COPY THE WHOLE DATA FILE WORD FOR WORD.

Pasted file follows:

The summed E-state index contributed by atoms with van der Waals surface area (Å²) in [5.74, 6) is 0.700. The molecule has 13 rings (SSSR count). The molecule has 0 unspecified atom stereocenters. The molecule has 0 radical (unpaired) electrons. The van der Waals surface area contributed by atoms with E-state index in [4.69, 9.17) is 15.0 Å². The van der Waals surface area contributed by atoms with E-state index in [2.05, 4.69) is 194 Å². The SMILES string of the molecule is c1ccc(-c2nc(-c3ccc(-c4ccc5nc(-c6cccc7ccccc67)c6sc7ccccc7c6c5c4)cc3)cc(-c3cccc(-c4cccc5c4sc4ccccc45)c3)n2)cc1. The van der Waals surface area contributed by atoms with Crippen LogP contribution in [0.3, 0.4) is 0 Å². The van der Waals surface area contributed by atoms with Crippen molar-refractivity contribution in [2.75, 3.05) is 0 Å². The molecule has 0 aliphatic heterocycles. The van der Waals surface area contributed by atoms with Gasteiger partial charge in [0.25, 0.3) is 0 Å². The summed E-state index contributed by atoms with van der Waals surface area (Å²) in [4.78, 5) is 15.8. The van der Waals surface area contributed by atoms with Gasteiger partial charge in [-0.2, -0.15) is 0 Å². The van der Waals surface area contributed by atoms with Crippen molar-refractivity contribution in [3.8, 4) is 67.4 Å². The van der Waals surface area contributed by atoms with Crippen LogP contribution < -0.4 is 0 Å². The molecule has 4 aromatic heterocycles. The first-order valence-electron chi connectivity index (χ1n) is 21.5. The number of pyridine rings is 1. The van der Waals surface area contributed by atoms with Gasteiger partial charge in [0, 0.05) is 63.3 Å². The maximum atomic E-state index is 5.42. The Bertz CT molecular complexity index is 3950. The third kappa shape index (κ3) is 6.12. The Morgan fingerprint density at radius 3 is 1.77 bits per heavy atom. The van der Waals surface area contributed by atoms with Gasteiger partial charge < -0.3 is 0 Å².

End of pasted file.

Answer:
The summed E-state index contributed by atoms with van der Waals surface area (Å²) in [5.74, 6) is 0.700. The molecule has 13 rings (SSSR count). The molecule has 0 unspecified atom stereocenters. The molecule has 0 radical (unpaired) electrons. The van der Waals surface area contributed by atoms with E-state index in [4.69, 9.17) is 15.0 Å². The van der Waals surface area contributed by atoms with E-state index in [2.05, 4.69) is 194 Å². The SMILES string of the molecule is c1ccc(-c2nc(-c3ccc(-c4ccc5nc(-c6cccc7ccccc67)c6sc7ccccc7c6c5c4)cc3)cc(-c3cccc(-c4cccc5c4sc4ccccc45)c3)n2)cc1. The van der Waals surface area contributed by atoms with Crippen LogP contribution in [0.3, 0.4) is 0 Å². The van der Waals surface area contributed by atoms with Crippen molar-refractivity contribution in [2.75, 3.05) is 0 Å². The molecule has 0 aliphatic heterocycles. The van der Waals surface area contributed by atoms with Gasteiger partial charge in [0.25, 0.3) is 0 Å². The summed E-state index contributed by atoms with van der Waals surface area (Å²) in [4.78, 5) is 15.8. The van der Waals surface area contributed by atoms with Gasteiger partial charge in [-0.2, -0.15) is 0 Å². The van der Waals surface area contributed by atoms with Crippen molar-refractivity contribution in [3.8, 4) is 67.4 Å². The van der Waals surface area contributed by atoms with Crippen LogP contribution < -0.4 is 0 Å². The molecule has 4 aromatic heterocycles. The first-order valence-electron chi connectivity index (χ1n) is 21.5. The number of pyridine rings is 1. The van der Waals surface area contributed by atoms with Gasteiger partial charge in [0, 0.05) is 63.3 Å². The maximum atomic E-state index is 5.42. The Bertz CT molecular complexity index is 3950. The third kappa shape index (κ3) is 6.12. The Morgan fingerprint density at radius 3 is 1.77 bits per heavy atom. The van der Waals surface area contributed by atoms with Gasteiger partial charge < -0.3 is 0 Å².